The e-mail that arrived in Winston Churchill High School parents’ inboxes Sunday was the kind that makes one sit up and take notice.
The 1,100-word message from the Churchill Parent, Teacher, Student Association was marked by sections in all capital letters, in bold, and both. The subject line was “URGENT Imminent threat of REASSIGNMENT OF YOUR HOME from Churchill to a New, Unknown High School.”
With Churchill ranking among the top high schools in the county — and in the country, according to a Newsweek Magazine ranking last spring — a sudden and unexpected change would be cause for more than a little concern among parents.
But Montgomery County Public Schools officials say that no such threat exists, no “new, unknown high school” exists and no one is going anywhere.
The message made reference to an MCPS proposal to build a new concept high school in the Rockville or Gaithersburg area. So far, no site, specifications or funding for such a school exists, said Brian Edwards, an MCPS spokesman.
What does exist is a work group that met from March-July to study options for the school, which would likely have about 1,500 students and open in 2011. There is also a likely site candidate: Crown Farm, next to the Washingtonian Center in Gaithersburg, which is being developed with 2,000 houses and 50,000 feet of retail space and whose developers have offered to donated about 35 acres for a school.
On Friday, schools Superintendent Jerry Weast will release his proposal for the fiscal year 2007 budget and fiscal years 2007-2012 capital improvements plan, which will provide much more information on the school proposal, Edwards said.
None of that adds up to the claims in the e-mail, Edwards said.
“There’s a lot of misinformation in that e-mail,” said Brian Edwards, an MCPS spokesman. “There’s plenty of statements in there that are just blatantly false. … It’s unfortunate that that information was sent.”
He added that the MCPS planning staff has received several phone calls from Churchill parents who were "incredulous" over the e-mail.
As an example, the e-mail says that “to assure that your elementary and middle school kids can continue to be able to attend Churchill, and if you want to maintain the property values that are generally thought to go along with being in the Churchill district (regardless of whether you have school-aged kids), rather than being reassigned to a planned new high school with no track record,” parents should immediately contact their representative on the Board of Education and County Council, as well as Weast and other school officials.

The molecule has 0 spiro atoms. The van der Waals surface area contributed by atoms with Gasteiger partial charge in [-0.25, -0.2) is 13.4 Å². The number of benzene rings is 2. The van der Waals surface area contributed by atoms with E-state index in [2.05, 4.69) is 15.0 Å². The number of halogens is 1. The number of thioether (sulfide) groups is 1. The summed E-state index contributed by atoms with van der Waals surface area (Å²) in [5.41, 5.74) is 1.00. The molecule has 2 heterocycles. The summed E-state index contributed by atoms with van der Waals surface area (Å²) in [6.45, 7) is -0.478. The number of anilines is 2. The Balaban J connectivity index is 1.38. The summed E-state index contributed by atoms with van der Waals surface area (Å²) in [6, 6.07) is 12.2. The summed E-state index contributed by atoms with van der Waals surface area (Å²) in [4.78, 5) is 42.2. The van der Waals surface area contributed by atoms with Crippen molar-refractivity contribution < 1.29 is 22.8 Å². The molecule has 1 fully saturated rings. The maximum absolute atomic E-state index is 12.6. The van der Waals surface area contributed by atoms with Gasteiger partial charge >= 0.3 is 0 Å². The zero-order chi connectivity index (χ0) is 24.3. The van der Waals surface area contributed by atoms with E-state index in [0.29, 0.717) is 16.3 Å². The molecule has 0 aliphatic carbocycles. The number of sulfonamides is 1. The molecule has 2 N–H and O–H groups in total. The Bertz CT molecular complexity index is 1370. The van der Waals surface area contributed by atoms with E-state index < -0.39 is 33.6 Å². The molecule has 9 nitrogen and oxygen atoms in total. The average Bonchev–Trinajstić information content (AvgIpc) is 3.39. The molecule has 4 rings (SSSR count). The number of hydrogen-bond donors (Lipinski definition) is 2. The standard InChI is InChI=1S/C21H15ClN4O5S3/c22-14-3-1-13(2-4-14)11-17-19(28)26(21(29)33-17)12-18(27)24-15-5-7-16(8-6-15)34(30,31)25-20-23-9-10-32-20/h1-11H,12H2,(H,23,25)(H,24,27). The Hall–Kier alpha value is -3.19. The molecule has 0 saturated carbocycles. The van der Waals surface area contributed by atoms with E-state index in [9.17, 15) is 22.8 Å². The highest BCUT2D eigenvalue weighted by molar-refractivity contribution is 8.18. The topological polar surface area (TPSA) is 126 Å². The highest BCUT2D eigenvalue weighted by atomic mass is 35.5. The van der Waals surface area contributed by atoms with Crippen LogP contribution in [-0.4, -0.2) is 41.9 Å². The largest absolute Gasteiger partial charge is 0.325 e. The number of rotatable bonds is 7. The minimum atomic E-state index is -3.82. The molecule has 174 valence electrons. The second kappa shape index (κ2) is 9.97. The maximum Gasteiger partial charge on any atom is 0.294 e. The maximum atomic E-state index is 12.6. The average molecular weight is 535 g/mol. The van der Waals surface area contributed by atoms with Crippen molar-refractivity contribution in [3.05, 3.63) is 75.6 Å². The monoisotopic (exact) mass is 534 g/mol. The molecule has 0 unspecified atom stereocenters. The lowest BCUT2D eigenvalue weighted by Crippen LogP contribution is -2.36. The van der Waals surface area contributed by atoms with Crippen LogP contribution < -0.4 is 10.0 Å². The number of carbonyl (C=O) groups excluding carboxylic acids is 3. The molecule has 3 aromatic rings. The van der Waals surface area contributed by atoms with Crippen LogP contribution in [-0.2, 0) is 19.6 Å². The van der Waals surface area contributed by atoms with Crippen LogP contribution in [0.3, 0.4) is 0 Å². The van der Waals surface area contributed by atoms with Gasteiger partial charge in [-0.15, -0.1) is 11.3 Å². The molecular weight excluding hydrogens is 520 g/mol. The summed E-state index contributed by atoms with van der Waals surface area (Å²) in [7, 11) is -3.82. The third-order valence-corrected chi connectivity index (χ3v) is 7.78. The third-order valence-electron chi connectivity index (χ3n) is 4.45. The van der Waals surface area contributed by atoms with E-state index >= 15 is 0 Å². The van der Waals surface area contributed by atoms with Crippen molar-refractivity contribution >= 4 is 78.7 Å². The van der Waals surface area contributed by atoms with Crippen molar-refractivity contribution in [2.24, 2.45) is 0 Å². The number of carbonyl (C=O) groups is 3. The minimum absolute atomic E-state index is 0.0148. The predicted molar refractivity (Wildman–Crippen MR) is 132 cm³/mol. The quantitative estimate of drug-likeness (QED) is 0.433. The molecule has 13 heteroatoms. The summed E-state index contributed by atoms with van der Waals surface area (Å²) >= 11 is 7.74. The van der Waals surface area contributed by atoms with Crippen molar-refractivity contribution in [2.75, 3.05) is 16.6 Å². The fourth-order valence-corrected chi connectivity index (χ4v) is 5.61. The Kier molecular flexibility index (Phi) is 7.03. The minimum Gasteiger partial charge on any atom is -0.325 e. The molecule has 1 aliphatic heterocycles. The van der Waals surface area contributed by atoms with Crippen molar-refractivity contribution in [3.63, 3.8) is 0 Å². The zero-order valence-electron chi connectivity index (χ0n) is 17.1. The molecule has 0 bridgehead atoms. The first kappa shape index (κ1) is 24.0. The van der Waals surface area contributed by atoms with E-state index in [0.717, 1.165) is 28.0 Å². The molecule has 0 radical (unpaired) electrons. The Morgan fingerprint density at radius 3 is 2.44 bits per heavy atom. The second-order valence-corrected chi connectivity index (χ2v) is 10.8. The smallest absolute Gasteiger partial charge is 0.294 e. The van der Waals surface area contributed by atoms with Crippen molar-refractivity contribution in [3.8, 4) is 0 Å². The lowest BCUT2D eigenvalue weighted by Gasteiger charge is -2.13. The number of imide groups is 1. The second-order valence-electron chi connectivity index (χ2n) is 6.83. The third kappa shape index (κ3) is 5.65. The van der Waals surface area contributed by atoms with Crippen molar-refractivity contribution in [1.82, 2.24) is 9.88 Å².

MCPS could implement the school proposal with or without a boundary study — and the accompanying public input process — the e-mail said, and the upcoming funding announcements make the possibility of involuntary reassignments an urgent matter.
“MCPS hates letter-writing campaigns and petitions, which is why these methods of public feedback have been quite effective in the past,” the e-mail advised. “When you do speak to [officials], press on, even if they tell you that this is only in the early planning stages and that no decisions are being made; they may try to make it appear that your criticism is premature and unfounded. The truth is that this plan is coming closer and closer to being given the green light, and by the time it officially is decided to build the new high school it will be much too late to do anything about it.”
The e-mail was unsigned but came through the Churchill parent teacher student association’s BLIPS e-mail list — which is used for official announcements from the PTSA. The group sends one newsletter every week and occasional special announcements through BLIPS.
Janis Sartucci, Churchill Cluster coordinator for the Montgomery County Council of Parent Teacher Associations said she and Churchill PTSA president Robyn Solomon wrote a much shorter e-mail, but that the version that went out had been embellished significantly. It was not immediately clear who added to it.
“I wish the county would at least be forthcoming … then there would be less panic,” Solomon said. “They have to have some idea in mind. … [The school] is going to be something.”
Sartucci said she did have concerns related to the new school, but that much of the e-mail was premature.
Her biggest worry was that following a scaling back of Policy FAA, the school policy that governs public input, parents would be in a weaker position to voice concerns about the new school.
“There is no proposal to change boundaries,” Edwards said, and if and when there is such a proposal it will be accompanied by “a very detailed process. … There would be public hearings.”
Sartucci also worried that Churchill students could be effectively forced into other schools because of a lack of science lab space.
“From our perspective the question isn’t about the new school, it’s about what Churchill can’t do,” she said. “Kids are being turned away from AP science classes because they don’t have the facility. If you have a smart kid who does sciences, does it matter if I tell you, ‘Your new high school is X’ or if I tell you, ‘If you want your kid to take physics you’ve got to go to X’? It’s the same thing.”
“It seems to me like they want it to be an [International Baccalaureate] type program,” Solomon said. "The parents I know don’t want to deal with a concept high school” and are generally happy with the existing situation."